Whether stem cell research will have a similar effect remains to be determined, but the promise is so great that it seems wise to consider seriously how best to further such research in a manner that is sensitive to public sensibilities.Public conversations about research and use of human stem cells are well underway.
Whether stem cell research will have a similar effect remains to be determined, but the promise is so great that it seems wise to consider seriously how best to further such research in a manner that is sensitive to public sensibilities.Tags: Historical Research Paper ThesisGrendel Monster EssayOmega Health Foundation EssaysSample Research Proposal For MastersStephen King Essay On Gun ViolenceAnnotated Essay On ManCoetzee Disgrace Essay
Recently, the Pew Forum sat down with Yuval Levin, author of , to discuss the ethical and moral grounds for opposing embryonic stem cell research.
Previously, Levin was the executive director of the President’s Council on Bioethics.
Thomson also argued that there will still be a need to use embryos in the future.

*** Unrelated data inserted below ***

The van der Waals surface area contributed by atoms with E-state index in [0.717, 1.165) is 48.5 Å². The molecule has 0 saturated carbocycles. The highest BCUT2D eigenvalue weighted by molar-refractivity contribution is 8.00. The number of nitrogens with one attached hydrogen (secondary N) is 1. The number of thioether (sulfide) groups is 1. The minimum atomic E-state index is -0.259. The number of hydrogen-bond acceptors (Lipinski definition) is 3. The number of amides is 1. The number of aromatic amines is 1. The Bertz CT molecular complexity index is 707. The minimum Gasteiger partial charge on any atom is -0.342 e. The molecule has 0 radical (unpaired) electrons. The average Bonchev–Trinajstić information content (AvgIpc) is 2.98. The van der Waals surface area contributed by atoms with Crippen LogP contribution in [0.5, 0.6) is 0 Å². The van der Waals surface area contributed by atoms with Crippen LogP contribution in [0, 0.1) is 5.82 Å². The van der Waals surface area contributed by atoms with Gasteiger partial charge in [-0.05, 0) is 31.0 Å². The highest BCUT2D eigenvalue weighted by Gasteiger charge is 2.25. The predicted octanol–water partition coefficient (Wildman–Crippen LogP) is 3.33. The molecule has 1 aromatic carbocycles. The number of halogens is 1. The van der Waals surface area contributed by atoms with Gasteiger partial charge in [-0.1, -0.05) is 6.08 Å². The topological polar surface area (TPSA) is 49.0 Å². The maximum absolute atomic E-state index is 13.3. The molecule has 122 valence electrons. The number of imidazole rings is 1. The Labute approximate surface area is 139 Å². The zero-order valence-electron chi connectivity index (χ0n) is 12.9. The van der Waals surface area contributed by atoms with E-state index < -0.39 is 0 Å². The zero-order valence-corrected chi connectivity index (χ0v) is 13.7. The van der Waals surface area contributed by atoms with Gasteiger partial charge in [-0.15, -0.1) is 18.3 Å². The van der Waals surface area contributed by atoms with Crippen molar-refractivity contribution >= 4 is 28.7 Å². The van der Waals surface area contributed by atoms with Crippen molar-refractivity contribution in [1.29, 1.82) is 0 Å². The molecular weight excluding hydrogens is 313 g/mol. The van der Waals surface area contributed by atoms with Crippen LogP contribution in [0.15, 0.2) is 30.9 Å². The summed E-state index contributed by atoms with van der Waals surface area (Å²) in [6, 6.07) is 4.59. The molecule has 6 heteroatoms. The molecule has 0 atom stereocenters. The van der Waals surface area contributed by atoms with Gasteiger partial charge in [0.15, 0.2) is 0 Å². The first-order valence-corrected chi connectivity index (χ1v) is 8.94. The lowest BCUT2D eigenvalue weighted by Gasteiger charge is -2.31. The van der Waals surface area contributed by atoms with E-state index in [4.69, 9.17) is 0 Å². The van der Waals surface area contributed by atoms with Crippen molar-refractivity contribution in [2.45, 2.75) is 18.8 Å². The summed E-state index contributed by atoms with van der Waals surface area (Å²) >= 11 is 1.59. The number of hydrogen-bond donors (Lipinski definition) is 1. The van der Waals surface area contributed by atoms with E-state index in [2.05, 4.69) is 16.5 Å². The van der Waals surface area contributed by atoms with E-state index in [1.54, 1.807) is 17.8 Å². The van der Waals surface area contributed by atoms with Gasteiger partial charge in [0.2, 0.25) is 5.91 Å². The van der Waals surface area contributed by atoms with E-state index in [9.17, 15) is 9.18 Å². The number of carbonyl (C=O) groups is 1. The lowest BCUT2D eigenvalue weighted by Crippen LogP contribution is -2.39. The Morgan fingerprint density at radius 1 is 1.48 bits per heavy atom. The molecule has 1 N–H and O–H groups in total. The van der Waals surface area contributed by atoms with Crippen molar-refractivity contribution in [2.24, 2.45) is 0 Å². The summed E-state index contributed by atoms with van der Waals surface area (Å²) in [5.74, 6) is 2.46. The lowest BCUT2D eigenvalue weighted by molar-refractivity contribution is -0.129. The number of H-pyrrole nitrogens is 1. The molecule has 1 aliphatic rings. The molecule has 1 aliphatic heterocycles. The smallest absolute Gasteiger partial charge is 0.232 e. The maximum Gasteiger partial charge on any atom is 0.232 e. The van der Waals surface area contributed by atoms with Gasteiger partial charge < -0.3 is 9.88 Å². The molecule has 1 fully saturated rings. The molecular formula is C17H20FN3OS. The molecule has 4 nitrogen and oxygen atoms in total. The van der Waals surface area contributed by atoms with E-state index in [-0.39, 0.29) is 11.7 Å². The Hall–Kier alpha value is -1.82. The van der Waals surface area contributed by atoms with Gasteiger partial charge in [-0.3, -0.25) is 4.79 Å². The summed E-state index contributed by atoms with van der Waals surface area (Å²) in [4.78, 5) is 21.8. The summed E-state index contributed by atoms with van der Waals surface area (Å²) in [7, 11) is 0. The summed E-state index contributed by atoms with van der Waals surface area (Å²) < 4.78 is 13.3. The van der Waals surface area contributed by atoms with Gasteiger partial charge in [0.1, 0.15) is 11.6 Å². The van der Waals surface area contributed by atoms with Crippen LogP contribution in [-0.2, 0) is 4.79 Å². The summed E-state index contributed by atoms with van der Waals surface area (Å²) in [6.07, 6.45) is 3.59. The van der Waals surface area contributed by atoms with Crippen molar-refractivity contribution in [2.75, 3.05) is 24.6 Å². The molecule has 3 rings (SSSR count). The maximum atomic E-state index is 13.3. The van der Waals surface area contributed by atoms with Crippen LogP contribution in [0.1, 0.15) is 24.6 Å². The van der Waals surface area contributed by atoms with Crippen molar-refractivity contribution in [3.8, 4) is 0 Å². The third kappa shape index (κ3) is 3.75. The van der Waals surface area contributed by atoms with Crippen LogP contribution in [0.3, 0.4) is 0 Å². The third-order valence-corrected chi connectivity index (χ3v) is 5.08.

I think that’s also a fair argument in the sense that there are always interesting things to learn from different kinds of experiments, but it doesn’t address the ethical issues surrounding the debate.
But I do think it means that people are going to change the way they reason about the balance between science and ethics because of this advance.
I know that you believe that human embryos have intrinsic worth.
This report is intended to contribute to and inform this ongoing dialogue.
We recognize that science does not exist in isolation from the larger community that feels its effects, whether perceived as good or bad.
Part of his argument for continuing to use embryonic stem cells was backward-looking to make the point that researchers wouldn’t have been able to develop this technique if they hadn’t been doing embryonic stem cell research.
I think that’s true, although in a certain way it actually vindicates the logic of President Bush’s stem cell policy, which is to allow some work to be done – without creating an incentive for the destruction of further embryos – to advance the basic science in these kinds of directions.